Quiero que mis fajitas!

Yesterday I wanted to make fajitas. It's a comfort food thing, it's a "home" thing, and I think it's important when you move country to enjoy some familiar things because constant "different" makes you tired. 

Not only was I going to the store solo, but I was going to drive for the first time to get there. With a manual car. In England.

Veggies: easy to acquire.
Sour cream: looked... different. Runny. Did a quick internet search and decided on creme fraiche instead (I should have asked someone there, been a helpless foreigner, but sometimes you don't want to be one).
Tortillas chips (crisps!): store brand for 89p or Doritos unflavoured for 1.99. I went with store brand. Choosing between 2 was somewhat of a shock, considering in Idaho with a large Mexican population there are a couple dozen options usually.
Tortillas: Legit looking flour tortillas, check. One problem though. Those suit everyone else, but I don't eat gluten, so I had planned to get corn tortillas. The only corn tortillas I found also had flour in them.

This is the point at which I start to think: What's wrong with this country? I'm just trying to be honest here. I love England and I know that corn tortillas is not a big deal. But I was tired, out of place, and just wanted some corn tortillas. I wasn't expecting to be able to get tamales or anything like that, but this came as a surprise. And I absolutely wanted to cry.

Nothing has gone like expected.

Starting from scratch

What is it like to start over? Many of us might have dreamed romantically about selling everything and moving where you know no one and doing a complete do-over.

We're only just starting to find out what that's like. And let me tell you, it's not as romantic as it sounds. Is it good? Well, yeah. So good - if it is something that you're called to. We're not running away from anything, we are running to something.

Or walking. Maybe sometimes more like crawling.

We landed in England 15 days ago and it's that weird place of feeling like it's been ages since you got here, but you only left yesterday. In a lot of ways it's gone slower than we thought, but there is progress. You just have to adjust your expectations.

It's complicated

It turns out that when you have not lived in your home country for 12 years and have had no bank activity, no bills, nothing to show for anything, it's like you're a teenager again. It doesn't matter what our credit score is in the US or that we owned two houses previously. It doesn't actually translate. Jonathan has to bear the brunt of all of the reestablishing because he is a Brit, and because I (Sarah) am only a visitor here until March at which time I'll return to the States to pursue a spousal visa. Sorting out the bank account, the car, the money transfers, finding a house to rent, getting the references and proof of income and all of that stuff has been a full-time job for Jonny.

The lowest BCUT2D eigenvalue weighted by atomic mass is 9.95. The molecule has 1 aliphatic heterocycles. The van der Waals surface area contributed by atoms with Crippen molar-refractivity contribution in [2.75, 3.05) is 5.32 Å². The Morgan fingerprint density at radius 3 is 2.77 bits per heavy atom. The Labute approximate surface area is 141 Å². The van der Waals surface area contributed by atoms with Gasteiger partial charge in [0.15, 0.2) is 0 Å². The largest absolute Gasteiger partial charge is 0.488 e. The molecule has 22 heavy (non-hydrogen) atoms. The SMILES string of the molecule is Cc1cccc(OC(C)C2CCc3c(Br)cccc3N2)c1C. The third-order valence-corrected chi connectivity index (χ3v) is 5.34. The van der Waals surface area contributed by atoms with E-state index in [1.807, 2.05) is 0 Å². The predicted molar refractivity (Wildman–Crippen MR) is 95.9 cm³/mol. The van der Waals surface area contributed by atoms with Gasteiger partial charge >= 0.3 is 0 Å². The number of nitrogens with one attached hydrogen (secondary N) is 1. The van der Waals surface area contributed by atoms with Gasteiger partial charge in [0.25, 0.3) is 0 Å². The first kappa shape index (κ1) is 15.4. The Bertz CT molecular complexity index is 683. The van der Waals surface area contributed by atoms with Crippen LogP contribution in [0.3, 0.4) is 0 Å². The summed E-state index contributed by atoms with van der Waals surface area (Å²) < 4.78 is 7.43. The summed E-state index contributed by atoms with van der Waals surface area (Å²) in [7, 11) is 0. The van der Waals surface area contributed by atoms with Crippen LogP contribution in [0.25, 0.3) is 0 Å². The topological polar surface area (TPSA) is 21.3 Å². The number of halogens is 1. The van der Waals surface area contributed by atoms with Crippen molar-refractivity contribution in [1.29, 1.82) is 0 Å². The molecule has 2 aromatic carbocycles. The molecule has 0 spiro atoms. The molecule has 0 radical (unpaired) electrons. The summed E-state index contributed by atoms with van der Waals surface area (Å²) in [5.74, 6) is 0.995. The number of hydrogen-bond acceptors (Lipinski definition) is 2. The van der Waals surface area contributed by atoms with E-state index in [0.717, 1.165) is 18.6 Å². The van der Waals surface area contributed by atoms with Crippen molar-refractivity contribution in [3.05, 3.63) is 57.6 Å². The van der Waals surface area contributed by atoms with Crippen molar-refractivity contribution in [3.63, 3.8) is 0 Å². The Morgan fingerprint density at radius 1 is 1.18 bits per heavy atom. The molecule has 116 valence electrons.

Once we're set on those things then we will be working on finding everything needed for day to day life - we have nothing here and a limited budget to work from.

There's those practical aspects of things, but there's also the emotional, physical, and mental parts of it as well. It's strange to leave your home place, strange to do the shopping (of which we haven't had to do much, thanks to the tremendous generosity of the Griffiths Srs), strange to be somewhere so familiar (we are currently staying where Jonathan is from and where Sarah spent a year in total previously at age 18-19)... But so different. A lot has changed in 12 years. And so have we.

Perspective

We can all get bogged down by the details. We can get frustrated by the things that don't go our way or upset over the things that discourage us. But we're called to something more. All of this is a very temporary part of why we've come. If we get focused on the difficulties of this part, we lose the joy of what we're here for.

Therefore, since we are surrounded by so great a cloud of witnesses, let us also lay aside every weight, and sin which clings so closely, and let us run with endurance the race that is set before us, looking to Jesus, the founder and perfecter of our faith, who for the joy that was set before him endured the cross, despising the shame, and is seated at the right hand of the throne of God. (Hebrews 12:1-2)

When we look to Jesus, not only do we gain perspective about what hardships we are actually facing (small), we are reminded of how great a sacrifice he gave (huge) and we are revived in our hearts, minds, spirits to run with all that we have and that it's actually for something - I want that joy.